As I’ve argued before, the only viable solution is to start replacing all the dud technology and that requires that we take the politics out and develop a bipartisan solution.

(Laurie Patton is a former journalist and media executive, former CEO / Executive Director of Internet Australia, and currently Vice President of the Telecommunications Society (TelSoc). Some of the views expressed here are those of the writer and are not necessarily shared by TelSoc or its members. This article first appeared in The Lucky General.)

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Laurie Patton is vice president of TelSoc and a prominent advocate for #BetterBroadband to maximise the benefits to our society from a digitally-enabled world.

He is a former political advisor, journalist and media executive – managing Channel Seven Sydney, regional network Seven Queensland, Pay-TV channel World Movies and community station TVS (Television Sydney).

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6 Responses to LAURIE PATTON. NBN latest: Oh dear, what can the matter be?

  1. Bevan Leigh Ramsden says:

    As a retired Telecommunications Engineer and ex teacher of optical fibre technology I fully concur with Laurie Patton. Fibre to the home was the correct solution with its built in expandable capacity to meet any future bandwidth expansion demands. A national communications project such as the NBN should have had bipartisan support not be treated as a political football. With fibre to the node then connection to homes by existing outdated and severely bandwidth limited copper cables we have a “Multilane freeway connected to the home by a goat track”. Eventually those copper cables will have to be replaced and at a significant additional cost to the current NBN. We are cursed with a number of self-seeking politicians of short vision responsible now for a second rate NBN. And that short sightedness goes back to the decision to privatise Telecom when it was already geared up to install fibre to the home and could have given us a truly broadband fibre network to the home more than a decade ago. And furthermore it would have already been paid for from the revenue generated.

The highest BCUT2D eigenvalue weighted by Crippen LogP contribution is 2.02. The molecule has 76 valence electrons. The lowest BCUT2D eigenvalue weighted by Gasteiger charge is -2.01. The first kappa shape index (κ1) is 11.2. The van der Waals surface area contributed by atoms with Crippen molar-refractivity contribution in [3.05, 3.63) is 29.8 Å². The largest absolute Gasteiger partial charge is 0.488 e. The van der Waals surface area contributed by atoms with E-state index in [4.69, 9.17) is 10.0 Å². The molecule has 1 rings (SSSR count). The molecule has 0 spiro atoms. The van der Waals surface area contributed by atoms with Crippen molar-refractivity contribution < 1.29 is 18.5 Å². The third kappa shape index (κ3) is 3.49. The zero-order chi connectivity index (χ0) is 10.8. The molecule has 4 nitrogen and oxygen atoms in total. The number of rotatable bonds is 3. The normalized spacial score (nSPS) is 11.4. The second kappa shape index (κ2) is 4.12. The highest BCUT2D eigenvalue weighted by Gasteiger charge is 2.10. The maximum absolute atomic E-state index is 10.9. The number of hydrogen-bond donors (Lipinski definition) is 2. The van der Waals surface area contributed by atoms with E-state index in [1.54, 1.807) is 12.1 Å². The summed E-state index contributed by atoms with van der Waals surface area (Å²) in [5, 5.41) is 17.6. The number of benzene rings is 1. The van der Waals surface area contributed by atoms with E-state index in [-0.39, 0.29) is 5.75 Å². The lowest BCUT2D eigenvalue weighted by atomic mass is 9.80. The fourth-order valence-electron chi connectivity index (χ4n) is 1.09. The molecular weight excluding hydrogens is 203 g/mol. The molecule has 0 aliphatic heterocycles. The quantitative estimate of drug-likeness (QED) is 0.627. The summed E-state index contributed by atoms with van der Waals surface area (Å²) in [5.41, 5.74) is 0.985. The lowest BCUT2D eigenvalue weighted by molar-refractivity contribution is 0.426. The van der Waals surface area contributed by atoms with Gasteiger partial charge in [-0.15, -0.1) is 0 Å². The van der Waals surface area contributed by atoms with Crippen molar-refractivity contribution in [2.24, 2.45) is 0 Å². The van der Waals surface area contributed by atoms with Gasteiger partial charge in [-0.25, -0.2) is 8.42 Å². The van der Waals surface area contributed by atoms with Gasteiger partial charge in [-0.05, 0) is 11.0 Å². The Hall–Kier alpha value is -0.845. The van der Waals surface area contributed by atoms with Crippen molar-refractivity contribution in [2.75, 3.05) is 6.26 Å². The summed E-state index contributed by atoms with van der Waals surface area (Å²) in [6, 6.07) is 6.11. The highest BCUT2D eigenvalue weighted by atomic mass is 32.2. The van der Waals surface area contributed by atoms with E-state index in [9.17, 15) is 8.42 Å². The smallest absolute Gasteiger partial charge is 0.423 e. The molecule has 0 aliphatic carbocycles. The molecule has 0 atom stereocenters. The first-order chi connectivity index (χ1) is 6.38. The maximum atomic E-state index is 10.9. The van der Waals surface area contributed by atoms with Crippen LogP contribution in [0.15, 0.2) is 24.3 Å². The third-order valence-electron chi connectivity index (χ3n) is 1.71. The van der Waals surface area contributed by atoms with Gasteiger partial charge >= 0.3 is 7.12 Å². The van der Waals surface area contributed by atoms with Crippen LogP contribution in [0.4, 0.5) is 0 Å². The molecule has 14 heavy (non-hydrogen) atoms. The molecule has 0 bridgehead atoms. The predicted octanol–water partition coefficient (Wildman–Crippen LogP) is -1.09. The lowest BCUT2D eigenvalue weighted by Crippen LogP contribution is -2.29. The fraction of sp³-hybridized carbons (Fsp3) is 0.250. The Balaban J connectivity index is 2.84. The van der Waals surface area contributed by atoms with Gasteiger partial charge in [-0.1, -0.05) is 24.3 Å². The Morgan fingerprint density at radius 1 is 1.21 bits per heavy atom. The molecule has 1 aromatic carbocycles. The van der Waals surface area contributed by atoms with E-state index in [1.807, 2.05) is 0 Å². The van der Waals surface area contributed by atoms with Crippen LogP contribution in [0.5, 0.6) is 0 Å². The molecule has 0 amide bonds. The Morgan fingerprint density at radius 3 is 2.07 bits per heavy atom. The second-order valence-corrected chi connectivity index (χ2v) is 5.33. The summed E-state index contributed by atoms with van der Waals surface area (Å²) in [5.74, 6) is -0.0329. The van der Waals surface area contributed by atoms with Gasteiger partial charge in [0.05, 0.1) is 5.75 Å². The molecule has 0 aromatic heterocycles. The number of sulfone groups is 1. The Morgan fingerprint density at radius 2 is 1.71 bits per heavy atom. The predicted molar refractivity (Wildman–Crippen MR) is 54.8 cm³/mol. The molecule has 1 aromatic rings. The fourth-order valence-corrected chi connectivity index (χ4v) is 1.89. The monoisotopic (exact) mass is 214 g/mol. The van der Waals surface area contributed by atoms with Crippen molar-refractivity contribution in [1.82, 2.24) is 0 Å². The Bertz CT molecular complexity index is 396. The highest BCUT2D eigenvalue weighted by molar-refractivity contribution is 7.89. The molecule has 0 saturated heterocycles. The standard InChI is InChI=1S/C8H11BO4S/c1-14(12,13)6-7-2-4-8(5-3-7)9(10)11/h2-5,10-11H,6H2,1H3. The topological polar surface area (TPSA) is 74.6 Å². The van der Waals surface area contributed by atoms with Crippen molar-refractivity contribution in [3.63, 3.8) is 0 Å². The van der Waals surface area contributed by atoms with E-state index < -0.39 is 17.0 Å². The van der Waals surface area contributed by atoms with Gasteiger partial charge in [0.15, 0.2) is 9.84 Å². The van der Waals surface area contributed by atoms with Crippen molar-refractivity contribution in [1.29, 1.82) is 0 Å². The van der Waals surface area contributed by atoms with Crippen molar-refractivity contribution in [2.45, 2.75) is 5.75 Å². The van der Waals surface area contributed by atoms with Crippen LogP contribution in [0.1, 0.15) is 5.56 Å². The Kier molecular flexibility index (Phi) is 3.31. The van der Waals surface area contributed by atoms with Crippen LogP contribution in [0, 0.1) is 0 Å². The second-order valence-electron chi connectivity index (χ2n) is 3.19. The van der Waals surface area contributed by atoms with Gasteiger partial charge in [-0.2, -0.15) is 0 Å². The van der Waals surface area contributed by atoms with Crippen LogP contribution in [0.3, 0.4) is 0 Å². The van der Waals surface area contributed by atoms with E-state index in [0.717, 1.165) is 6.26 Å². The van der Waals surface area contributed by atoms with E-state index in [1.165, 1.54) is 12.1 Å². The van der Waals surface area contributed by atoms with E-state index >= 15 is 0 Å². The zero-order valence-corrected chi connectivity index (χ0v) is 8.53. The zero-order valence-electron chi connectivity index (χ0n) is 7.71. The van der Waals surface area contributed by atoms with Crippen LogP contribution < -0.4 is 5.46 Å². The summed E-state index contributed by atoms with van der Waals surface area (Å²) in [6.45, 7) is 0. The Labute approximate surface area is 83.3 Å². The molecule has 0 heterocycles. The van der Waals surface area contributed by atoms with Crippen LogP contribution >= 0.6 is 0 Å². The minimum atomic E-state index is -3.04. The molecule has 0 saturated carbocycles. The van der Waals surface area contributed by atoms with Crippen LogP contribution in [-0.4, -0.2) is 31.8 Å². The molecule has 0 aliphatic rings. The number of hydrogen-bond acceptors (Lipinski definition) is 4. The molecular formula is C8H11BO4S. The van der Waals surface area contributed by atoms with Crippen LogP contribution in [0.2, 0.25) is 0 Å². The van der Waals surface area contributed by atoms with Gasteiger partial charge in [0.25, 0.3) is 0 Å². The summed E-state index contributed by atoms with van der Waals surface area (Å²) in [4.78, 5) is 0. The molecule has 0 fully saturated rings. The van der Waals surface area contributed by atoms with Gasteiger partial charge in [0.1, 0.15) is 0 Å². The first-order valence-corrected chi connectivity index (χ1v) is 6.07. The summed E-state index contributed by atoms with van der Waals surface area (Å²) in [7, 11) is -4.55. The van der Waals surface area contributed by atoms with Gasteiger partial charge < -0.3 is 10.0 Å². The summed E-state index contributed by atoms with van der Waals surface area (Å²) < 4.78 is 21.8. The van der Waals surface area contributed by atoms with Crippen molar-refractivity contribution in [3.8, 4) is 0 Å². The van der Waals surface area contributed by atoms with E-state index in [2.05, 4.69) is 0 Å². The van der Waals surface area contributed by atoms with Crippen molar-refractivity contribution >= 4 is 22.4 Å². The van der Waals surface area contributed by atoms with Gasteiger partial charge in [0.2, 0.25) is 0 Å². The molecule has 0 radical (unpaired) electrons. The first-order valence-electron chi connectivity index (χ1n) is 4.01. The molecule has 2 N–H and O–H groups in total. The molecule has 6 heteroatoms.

2. Alison Broinowski Alison Broinowski says:

    After more than two years of wrestling with NBN and buying various bits of extra equipment that didn’t work, we asked Telstra if they used NBN in their shop. They said no, took us off NBN, and we now use our mobile phones as modems for much less cost, and it works.

  3. James O'Neill says:

    There are a host of reasons for this fiasco. One of the major ones is that the political parties responsible have paid no political price for their abysmal failures over more than a decade. I understand that Australia now ranks in the 60s in the list of countries with modern broadband and continuing to slide down the rankings. That is a disgrace, but until these technological Neanderthals pay a political price this country will continue its inexorable slide into technological mediocrity.

    • Don Macrae says:

      James, why do you say ‘the political parties’ responsible? Laurie’s view is that Turnbull destroyed Labor’s NBN project under instructions from Abbott. I don’t know how you could come to a different conclusion. He certainly destroyed the original project team, most of which, from CEO down, where scattered to the four winds.

  4. Brian Coyne says:

    Meanwhile, the man ultimately responsible for this technological and financial nightmare visited on the Australian people, Tony (I’m no tech-head) Abbott, rides off into the sunset on what kind of pension for life? We live at a fascinating moment in human history.

  5. Tim Shaw says:

    Very perceptive look forward at what needs to be done.
    But “Dirty deeds, done dirt cheap” was AC/DC, not Barnsie or Cold Chisel